Paycheck Protection Loans vs. Traditional SBA Loans

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On March 27, 2020, President Trump signed a two trillion dollar coronavirus stimulus package into law which made available a $350 billion paycheck protection program aimed at helping small businesses in the wake of the coronavirus pandemic. This law, referred to as the CARES Act, enlists the Small Business Administration to back more loans, mainly through its 7(a) loan program.

Together with the Coronavirus Preparedness and Response Supplemental Appropriations Act passed on March 6, 2020, the measures increase the number of eligible businesses and provide additional assistance to companies struggling to maintain operations and keep employees on payroll.

While the details on how to apply for the newly available loans are unclear, the SBA is expected to release guidance on this soon. However, some details of the loan changes have been revealed.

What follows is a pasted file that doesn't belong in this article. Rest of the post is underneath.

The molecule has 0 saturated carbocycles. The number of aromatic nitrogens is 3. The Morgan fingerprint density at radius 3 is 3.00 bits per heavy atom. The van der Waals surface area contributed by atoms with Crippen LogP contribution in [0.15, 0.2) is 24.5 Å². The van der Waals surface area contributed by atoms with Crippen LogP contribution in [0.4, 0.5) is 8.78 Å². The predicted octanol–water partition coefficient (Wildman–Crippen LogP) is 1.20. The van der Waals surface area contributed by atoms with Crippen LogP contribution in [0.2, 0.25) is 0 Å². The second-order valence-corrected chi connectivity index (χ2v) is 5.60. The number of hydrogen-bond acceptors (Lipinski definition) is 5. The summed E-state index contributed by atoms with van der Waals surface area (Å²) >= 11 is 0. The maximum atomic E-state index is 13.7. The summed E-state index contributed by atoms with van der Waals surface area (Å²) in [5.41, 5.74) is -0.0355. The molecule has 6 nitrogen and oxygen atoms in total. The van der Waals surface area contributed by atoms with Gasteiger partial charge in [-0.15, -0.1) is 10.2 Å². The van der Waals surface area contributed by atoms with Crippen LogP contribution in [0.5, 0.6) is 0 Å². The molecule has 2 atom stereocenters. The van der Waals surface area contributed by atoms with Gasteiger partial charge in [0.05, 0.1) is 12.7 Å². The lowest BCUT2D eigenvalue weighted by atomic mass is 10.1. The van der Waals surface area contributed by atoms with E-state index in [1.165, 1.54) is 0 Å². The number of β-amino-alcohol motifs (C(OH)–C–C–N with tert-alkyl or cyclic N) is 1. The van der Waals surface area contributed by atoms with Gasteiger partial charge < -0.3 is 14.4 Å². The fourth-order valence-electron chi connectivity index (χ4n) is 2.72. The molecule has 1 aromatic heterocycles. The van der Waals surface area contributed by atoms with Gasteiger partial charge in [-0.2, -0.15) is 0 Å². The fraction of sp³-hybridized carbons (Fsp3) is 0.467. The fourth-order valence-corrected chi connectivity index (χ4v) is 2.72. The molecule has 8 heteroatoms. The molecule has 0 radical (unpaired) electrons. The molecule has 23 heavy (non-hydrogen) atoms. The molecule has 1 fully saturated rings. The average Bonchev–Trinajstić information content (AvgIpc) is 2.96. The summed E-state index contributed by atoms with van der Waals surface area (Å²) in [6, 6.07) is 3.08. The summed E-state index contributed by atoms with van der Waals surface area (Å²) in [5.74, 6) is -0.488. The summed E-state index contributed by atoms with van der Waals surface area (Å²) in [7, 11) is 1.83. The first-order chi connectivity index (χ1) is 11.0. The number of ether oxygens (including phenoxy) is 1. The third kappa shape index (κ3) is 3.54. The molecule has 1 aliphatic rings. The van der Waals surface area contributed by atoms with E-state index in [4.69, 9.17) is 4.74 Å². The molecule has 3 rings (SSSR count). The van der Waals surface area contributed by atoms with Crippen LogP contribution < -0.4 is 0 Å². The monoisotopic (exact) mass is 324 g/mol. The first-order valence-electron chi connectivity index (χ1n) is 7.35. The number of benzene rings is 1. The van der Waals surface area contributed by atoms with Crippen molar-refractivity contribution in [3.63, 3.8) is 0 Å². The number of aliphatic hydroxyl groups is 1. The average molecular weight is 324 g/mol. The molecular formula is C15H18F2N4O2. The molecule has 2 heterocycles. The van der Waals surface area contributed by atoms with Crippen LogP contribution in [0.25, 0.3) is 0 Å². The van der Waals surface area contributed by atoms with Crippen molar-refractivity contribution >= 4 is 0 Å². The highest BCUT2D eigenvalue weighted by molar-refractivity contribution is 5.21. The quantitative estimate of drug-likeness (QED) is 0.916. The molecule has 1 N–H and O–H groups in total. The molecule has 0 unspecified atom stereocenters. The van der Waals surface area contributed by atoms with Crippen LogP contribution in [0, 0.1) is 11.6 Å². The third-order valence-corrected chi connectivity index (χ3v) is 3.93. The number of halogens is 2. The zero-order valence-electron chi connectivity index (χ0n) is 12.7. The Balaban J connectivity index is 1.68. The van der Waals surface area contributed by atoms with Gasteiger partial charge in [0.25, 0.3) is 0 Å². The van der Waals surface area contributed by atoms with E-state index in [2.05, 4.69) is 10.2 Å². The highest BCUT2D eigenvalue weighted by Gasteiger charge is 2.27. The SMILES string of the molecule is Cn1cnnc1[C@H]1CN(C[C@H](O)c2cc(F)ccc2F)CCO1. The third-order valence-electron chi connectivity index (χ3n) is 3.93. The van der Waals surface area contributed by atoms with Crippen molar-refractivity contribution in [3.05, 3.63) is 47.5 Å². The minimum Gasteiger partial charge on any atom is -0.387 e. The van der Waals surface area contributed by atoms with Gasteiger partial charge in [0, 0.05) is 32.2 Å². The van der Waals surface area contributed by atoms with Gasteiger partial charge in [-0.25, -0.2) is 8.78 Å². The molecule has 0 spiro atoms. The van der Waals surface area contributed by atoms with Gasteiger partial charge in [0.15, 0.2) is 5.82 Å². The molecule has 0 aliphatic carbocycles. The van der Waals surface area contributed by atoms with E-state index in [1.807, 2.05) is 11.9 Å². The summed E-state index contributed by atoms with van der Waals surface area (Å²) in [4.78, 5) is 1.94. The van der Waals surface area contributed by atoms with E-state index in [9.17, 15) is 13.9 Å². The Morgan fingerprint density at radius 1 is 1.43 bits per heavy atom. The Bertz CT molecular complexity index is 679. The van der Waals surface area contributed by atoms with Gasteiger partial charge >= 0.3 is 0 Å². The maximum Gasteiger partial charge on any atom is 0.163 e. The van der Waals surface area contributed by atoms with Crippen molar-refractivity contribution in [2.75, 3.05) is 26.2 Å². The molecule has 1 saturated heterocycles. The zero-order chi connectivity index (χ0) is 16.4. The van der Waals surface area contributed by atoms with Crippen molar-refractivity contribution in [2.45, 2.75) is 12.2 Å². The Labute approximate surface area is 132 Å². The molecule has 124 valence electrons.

Paycheck Protection Program:
-Temporary increase to the maximum loan amount from $5 million to $10 million during the period from February 15, 2020, through June 30, 2020
-Maximum loan amount is lesser of $10 million or the sum of 2.5 times the average monthly payroll cost in 2019
-Average monthly payroll costs include wages for employees, expenses for paid sick leave, health care, and other benefits
-Temporarily guarantees 100% of the loans, regardless of loan amount (up to the maximum)
-Temporarily lifts the SBA’s size standards making any business under 500 employees, including sole proprietors and independent contractors, eligible
-The maximum interest rate for the loans is now capped at 4 percent
-Waives the requirement for businesses to show they can’t get a loan elsewhere
-Businesses will not need to provide a personal guarantee or collateral
-Expands the permitted use of funds to include payroll, paid sick leave, mortgage payments, rent payments and servicing existing debt

Loan Forgiveness:
-Any portion of the loan used for payroll, utilities, rent, mortgage, and/or existing business debt may be forgiven. To receive this dollar for dollar loan forgiveness, workers need to remain employed through June 30th.
-Businesses that have laid off before accepting the loan will not be subject to penalties. If those businesses rehire employees after accepting the loan, they’ll receive additional credit to cover wages.

We will continue to provide more information as it becomes available.